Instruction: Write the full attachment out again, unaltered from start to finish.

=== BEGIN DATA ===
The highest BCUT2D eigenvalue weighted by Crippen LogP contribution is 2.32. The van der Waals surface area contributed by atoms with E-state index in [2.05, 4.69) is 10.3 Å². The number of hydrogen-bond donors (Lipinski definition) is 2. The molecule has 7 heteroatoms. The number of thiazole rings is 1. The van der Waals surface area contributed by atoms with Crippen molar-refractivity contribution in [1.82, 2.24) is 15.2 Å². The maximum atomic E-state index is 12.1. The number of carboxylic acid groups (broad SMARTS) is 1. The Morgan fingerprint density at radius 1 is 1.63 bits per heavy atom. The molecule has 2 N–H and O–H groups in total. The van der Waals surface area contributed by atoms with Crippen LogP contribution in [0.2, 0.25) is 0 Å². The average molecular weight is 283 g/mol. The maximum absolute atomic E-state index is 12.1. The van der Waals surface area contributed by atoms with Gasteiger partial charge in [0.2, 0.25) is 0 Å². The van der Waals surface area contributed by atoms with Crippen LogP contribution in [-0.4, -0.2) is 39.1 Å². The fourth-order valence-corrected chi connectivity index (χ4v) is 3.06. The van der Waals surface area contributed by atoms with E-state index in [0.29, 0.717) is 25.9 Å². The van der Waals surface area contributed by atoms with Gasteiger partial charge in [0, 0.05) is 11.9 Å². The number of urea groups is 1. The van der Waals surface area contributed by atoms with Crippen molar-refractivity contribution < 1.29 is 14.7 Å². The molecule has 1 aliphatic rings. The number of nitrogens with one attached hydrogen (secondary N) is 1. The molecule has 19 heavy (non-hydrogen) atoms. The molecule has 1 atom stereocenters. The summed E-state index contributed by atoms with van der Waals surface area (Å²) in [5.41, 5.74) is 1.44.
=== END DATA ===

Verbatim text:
The highest BCUT2D eigenvalue weighted by Crippen LogP contribution is 2.32. The van der Waals surface area contributed by atoms with E-state index in [2.05, 4.69) is 10.3 Å². The number of hydrogen-bond donors (Lipinski definition) is 2. The molecule has 7 heteroatoms. The number of thiazole rings is 1. The van der Waals surface area contributed by atoms with Crippen molar-refractivity contribution in [1.82, 2.24) is 15.2 Å². The maximum atomic E-state index is 12.1. The number of carboxylic acid groups (broad SMARTS) is 1. The Morgan fingerprint density at radius 1 is 1.63 bits per heavy atom. The molecule has 2 N–H and O–H groups in total. The van der Waals surface area contributed by atoms with Crippen LogP contribution in [0.2, 0.25) is 0 Å². The average molecular weight is 283 g/mol. The maximum absolute atomic E-state index is 12.1. The van der Waals surface area contributed by atoms with Gasteiger partial charge in [0.2, 0.25) is 0 Å². The van der Waals surface area contributed by atoms with Crippen LogP contribution in [-0.4, -0.2) is 39.1 Å². The fourth-order valence-corrected chi connectivity index (χ4v) is 3.06. The van der Waals surface area contributed by atoms with E-state index in [0.29, 0.717) is 25.9 Å². The van der Waals surface area contributed by atoms with Gasteiger partial charge in [0, 0.05) is 11.9 Å². The number of urea groups is 1. The van der Waals surface area contributed by atoms with Crippen molar-refractivity contribution < 1.29 is 14.7 Å². The molecule has 1 aliphatic rings. The number of nitrogens with one attached hydrogen (secondary N) is 1. The molecule has 19 heavy (non-hydrogen) atoms. The molecule has 1 atom stereocenters. The summed E-state index contributed by atoms with van der Waals surface area (Å²) in [5.41, 5.74) is 1.44.